Two completely new engines were offered, both among the highest output in the compact class. The base engine was a SOHC 2.0L inline-4, making 132 horsepower and 129 lb-ft torque. Optional, was a DOHC version of this engine, bumping horsepower and torque up to 150 and 133, respectively. A 5-speed manual was standard, and at the time of its introduction, the 5-speed Neon posted the quickest 0-60 sprint of any modern production Chrysler-built vehicle after the Viper. For those preferring a self-shifter, a rather antiquated 3-speed TorqueFlite automatic was available, and really, the Neon’s only blemish in terms of powertrain.
All Neons featured four-wheel independent suspensions, using MacPherson struts up front and a multi-link setup in the rear. Brakes consisted of standard front discs and rear drums, with anti-lock brakes optional. Substantial measures were also taken to keep the Neon’s weight down, making for better performance and fuel efficiency.
Numerous components, including body panels, hinges, brake, suspension, and engine components, were made from lightweight materials. Fascias were engineered to be supported by the wheel arches, requiring no additional support framework. Base curb weight was down some 300 pounds over the Sundance and Shadow to a svelte 2338 pounds. Combined with the car’s higher output engines, the Neon boasted a best-in-class weight to power ratio of 17.1 to 1.
Early branding of the Neon heavily played upon the car’s fun personality and decidedly cute looks, with playful advertisements and a very expressive color palate, featuring many bright “neon” colors, including our featured car’s officially-named “Magenta”.
Instead of traditional chrome, neon shades of color were used for the exterior badging, and several eye-popping wheel designs were available to choose from. Interiors were not forgotten about either, with several whimsical upholstery patterns available to match the rest of the car’s fun theme.
Over time, however, the Neon grew up some, with advertisements, colors, and trim all becoming more conventional and somewhat less playful. 1998 brought the Style Package to Plymouth Neon sedans, that exuded a somewhat young professional vibe, with more subdued exterior color choices, body-colored door handles, power windows, power sunroof, CD changer, and an exclusive tan-colored interior among its standard features.
Contemporary reviews generally praised the Neon’s styling, driving dynamics, and overall refinement, all things Chrysler engineers set out to accomplish. The Neon was not without its immediate faults, as engine and wind noise were commonly cited as negative by most reviewers and many consumers. Over time, several common reliability issues surfaced, most notably the car’s early proneness to blow head gaskets, which Chrysler repaired for owners under warranty. The car’s frameless windows also proved problematic, as too much force when closing the door screwed with their alignment, worsening wind noise.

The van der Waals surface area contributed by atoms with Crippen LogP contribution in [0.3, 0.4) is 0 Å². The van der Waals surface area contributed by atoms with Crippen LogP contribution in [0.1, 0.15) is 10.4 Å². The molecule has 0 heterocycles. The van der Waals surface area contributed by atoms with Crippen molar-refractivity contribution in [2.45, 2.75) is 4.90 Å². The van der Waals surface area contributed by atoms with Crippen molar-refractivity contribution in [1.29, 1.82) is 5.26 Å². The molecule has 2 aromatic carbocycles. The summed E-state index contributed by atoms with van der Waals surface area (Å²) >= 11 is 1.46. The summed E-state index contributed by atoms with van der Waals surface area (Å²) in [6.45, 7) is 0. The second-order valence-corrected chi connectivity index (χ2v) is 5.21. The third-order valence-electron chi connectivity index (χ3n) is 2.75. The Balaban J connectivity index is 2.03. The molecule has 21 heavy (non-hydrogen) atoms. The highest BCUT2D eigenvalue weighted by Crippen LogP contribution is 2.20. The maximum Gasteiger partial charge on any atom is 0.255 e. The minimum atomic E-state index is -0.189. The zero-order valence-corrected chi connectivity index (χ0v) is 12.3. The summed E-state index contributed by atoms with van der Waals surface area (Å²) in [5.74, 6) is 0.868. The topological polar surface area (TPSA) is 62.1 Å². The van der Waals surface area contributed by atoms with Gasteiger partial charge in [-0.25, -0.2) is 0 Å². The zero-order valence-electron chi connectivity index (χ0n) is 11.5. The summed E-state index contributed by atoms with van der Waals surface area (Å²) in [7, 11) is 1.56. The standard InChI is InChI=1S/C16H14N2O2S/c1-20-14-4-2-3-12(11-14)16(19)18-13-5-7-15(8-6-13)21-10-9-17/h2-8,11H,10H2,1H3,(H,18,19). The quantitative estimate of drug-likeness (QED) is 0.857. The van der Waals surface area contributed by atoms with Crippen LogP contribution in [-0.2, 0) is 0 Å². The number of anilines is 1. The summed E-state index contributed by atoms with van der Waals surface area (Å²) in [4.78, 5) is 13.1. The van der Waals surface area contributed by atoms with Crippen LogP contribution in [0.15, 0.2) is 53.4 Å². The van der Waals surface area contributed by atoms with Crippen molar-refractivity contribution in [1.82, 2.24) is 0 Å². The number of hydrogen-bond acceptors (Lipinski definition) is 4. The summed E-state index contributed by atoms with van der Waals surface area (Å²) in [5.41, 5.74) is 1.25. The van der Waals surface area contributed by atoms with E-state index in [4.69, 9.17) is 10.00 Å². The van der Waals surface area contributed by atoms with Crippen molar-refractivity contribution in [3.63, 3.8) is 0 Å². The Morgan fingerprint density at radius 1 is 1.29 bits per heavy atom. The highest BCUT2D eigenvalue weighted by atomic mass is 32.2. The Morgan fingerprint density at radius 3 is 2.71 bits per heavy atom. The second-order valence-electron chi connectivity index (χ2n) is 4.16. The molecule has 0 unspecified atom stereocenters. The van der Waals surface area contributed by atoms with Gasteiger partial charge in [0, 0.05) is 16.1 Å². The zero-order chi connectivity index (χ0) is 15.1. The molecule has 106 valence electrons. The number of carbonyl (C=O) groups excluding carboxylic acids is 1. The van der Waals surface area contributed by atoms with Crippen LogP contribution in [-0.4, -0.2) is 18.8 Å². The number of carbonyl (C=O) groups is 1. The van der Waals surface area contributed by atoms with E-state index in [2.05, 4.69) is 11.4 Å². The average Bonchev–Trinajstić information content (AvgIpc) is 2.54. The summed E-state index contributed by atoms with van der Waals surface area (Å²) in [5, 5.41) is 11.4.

The Neon had by no means a perfect track record, but it did have many victories, most notably being the first American small car in years to make a profit. A triumph of cross-functional platform teams, the Neon production began a relatively quick 31 months after project approval. Including the new engines and renovations to existing assembly plants, total development cost for the entire Neon program was only $1.3 billon. This was roughly the same figure as for the Shadow/Sundance, and less than one-quarter the development costs of the Ford Mondeo/Contour/Mystique program.
It was by all means a success in regards to sales, with nearly 1.2 million first generation Dodge and Plymouth versions sold in the United States. Due to the high demand, Neon sales were not dependent on the typical steep discounts and rebates, with Neons usually selling for sticker price or even above in some circumstances. Sales of the Dodge Neon totaled over 720,000 units, which was within 40,000 to that achieved by the Shadow, a car sold for three years longer. Even in its worst single-year, the Dodge Neon topped the Shadow’s best.
Comparing Plymouth Neon sales to the Sundance is a bit unfair, as sales of all Plymouth models sharply fell in the late-90s due to Plymouth’s starving lineup and circulating rumors of its discontinuation. Despite this, Plymouth still sold a healthy 458,290 first-generation Neons over the course of five model years, compared to the 633,310 Sundances it sold over eight model years.
The first generation Neon was sold through the 1999 model year, by that point it had become a decidedly more grown up car. The maturity was continued with the second generation Neon that was introduced for 2000. Slightly larger with less eccentricities, the car had evolved into a far more mainstream compact sedan both inside and out. The welcoming round headlights remained, but exuded a slightly more formal “Hello” as opposed to “Hi”.